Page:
Three-year delay looms for electric car tariffs between EU and UK
As Bloomberg and Politico report, citing insiders, the EU Commission will recommend a three-year delay to the member states, meaning that the rules of origin for electric cars will not come into force until 2027 instead of 2024. The majority of EU countries are known to favour this solution, which has been demanded by the automotive industry and the British government. The postponement is therefore likely to be a formality.
According to Politico, the EU Commission will also announce a package of financial support for the European battery industry in order to allay the concerns of some member states that the rule change could increase dependence on Chinese batteries.
Last week, there was already movement in the struggle for a compromise solution between the EU and the UK on the rules of origin for electric cars, but there was still talk of three solution options: postponing the entry into force of the rules of origin for electric cars by the aforementioned three years to 2027, a “buffer” of one year or maintaining the current plan for the rules to come into force on January 1, 2024. With these options, the Commission is trying to “strike a balance between protecting the car industry and creating incentives for more battery production in the EU”, Bloomberg reported last week.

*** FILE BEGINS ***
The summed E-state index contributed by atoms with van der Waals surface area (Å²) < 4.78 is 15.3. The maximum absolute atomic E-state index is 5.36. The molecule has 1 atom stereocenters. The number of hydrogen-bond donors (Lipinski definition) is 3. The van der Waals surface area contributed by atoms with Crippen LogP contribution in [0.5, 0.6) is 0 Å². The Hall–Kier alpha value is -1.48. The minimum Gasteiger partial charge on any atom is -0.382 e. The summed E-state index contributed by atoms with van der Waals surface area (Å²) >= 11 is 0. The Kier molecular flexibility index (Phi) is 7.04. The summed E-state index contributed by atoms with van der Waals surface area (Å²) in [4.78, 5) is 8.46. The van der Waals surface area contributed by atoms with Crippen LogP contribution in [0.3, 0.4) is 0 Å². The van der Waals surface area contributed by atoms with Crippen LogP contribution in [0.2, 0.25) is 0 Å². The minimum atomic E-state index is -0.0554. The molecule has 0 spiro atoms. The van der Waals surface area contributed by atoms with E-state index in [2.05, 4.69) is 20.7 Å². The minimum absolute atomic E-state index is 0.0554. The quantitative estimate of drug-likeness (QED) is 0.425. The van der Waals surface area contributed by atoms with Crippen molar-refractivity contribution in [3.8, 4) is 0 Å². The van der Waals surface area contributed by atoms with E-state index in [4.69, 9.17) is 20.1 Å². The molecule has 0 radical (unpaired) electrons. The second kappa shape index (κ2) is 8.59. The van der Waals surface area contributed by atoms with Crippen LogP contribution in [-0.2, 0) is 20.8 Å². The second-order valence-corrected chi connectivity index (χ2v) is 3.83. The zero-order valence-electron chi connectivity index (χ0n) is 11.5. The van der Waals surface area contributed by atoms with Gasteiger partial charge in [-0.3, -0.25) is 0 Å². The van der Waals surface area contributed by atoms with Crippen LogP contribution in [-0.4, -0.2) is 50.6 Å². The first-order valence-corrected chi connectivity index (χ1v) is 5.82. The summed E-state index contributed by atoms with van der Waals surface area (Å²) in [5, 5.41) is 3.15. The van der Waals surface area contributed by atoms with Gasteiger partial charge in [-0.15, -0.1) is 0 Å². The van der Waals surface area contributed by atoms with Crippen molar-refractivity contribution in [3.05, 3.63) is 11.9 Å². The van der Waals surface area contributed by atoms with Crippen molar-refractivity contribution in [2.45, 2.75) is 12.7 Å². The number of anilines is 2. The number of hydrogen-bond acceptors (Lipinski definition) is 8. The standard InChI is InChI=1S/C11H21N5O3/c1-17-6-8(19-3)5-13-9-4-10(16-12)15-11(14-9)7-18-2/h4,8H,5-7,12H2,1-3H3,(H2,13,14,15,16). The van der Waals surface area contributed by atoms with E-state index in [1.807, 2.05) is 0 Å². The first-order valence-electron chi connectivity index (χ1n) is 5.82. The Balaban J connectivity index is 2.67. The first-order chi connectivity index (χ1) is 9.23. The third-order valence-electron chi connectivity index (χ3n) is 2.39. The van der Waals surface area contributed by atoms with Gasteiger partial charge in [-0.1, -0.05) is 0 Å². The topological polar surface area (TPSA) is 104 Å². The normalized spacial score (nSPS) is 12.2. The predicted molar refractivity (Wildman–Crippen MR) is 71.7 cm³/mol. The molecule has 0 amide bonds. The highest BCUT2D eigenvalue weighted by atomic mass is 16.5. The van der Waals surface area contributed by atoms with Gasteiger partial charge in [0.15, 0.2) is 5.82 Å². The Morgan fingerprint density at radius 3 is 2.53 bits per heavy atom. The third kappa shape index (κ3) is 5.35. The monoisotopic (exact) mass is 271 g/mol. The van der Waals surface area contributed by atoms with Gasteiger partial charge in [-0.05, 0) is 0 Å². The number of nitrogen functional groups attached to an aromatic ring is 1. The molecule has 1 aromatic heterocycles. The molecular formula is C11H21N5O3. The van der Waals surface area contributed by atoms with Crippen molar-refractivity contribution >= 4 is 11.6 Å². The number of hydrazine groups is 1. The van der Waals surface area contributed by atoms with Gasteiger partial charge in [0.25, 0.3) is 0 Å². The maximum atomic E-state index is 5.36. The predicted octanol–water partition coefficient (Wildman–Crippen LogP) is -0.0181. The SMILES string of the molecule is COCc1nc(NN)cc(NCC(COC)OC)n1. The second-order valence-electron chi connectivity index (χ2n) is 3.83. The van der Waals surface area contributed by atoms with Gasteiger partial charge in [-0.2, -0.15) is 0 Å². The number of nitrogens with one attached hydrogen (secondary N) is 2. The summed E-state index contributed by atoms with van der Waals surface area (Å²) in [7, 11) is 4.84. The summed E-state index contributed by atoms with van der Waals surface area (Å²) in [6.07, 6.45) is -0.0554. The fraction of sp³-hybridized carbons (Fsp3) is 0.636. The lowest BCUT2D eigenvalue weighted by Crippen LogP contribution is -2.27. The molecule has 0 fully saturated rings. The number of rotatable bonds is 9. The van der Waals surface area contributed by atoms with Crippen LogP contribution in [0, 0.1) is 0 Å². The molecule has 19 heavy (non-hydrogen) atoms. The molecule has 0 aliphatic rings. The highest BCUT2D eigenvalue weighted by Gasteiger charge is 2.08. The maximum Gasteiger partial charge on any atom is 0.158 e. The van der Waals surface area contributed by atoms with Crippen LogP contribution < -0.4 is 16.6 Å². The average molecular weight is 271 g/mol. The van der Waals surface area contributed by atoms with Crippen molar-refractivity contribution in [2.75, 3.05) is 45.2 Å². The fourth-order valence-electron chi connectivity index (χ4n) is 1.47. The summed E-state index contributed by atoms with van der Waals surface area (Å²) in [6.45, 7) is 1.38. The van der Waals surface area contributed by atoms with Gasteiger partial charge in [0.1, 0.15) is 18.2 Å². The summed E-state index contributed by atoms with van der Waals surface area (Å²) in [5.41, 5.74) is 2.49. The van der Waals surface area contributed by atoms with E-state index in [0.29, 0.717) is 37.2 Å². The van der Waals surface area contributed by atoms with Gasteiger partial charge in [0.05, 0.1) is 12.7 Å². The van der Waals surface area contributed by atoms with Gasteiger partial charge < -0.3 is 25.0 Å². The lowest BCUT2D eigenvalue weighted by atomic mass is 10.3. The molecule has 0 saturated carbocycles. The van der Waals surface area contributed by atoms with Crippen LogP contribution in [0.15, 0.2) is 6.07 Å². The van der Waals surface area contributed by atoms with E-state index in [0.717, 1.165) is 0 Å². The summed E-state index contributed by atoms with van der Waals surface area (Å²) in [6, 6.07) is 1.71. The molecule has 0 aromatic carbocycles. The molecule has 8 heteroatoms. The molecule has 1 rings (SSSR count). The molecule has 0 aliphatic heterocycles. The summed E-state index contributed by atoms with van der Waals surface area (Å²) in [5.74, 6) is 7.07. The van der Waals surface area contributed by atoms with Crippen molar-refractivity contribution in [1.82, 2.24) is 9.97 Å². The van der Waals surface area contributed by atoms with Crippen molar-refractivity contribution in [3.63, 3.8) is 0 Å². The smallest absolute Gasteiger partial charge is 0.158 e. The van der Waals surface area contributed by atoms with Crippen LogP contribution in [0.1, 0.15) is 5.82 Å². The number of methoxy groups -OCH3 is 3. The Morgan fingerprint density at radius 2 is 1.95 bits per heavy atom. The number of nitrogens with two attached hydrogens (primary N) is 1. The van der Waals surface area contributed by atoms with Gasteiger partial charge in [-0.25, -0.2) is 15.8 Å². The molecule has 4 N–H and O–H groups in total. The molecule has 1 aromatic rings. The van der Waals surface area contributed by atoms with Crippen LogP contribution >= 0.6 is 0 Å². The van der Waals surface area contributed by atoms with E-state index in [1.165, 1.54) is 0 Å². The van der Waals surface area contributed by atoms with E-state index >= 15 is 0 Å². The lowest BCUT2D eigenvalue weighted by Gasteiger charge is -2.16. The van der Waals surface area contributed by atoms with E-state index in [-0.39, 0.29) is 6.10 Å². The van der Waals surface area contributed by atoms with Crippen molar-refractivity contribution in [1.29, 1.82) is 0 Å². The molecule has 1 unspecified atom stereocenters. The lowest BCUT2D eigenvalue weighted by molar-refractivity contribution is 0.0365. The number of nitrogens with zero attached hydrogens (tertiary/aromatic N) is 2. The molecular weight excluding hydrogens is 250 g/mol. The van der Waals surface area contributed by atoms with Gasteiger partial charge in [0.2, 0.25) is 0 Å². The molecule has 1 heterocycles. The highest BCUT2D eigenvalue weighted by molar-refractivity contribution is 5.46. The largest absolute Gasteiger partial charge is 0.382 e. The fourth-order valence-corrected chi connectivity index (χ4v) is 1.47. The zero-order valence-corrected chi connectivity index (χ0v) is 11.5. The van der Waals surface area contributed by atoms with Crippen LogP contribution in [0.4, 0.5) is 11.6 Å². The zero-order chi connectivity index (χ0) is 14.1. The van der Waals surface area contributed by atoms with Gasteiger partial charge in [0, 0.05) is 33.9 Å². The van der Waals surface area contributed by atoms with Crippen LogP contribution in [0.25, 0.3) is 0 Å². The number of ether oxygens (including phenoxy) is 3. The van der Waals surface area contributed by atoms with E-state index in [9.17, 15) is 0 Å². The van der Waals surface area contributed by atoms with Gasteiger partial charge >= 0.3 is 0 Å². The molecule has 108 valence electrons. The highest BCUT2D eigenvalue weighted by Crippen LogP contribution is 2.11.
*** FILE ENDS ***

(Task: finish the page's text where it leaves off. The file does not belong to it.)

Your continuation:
In the course of Brexit, the UK and the EU agreed that from 2024, only those electric cars whose components originate 45% by value from the EU or the UK can be sold duty-free across the English Channel; for batteries, this quota is as high as 60%. If this is not the case, customs duties of ten per cent will be levied. This policy is intended to promote the development of a European battery supply chain.
The British government subsequently asked for the implementation of the rules to be postponed for three years. However, the EU rejected this request in the summer.
As reported by the Financial Times in September, the majority of EU countries are now said to favour an uncomplicated postponement of three years, including Germany and the UK. However, some are also said to be open to the one-year transitional arrangement, which Bloomberg reports as being complicated. France has so far been the only major member state to oppose a complete postponement.
Car manufacturers on both sides of the Channel would most likely welcome a postponement until 2027. Bloomberg reported last week that the industry feared that the tariffs could cost the sector €4.3 billion over the next three years.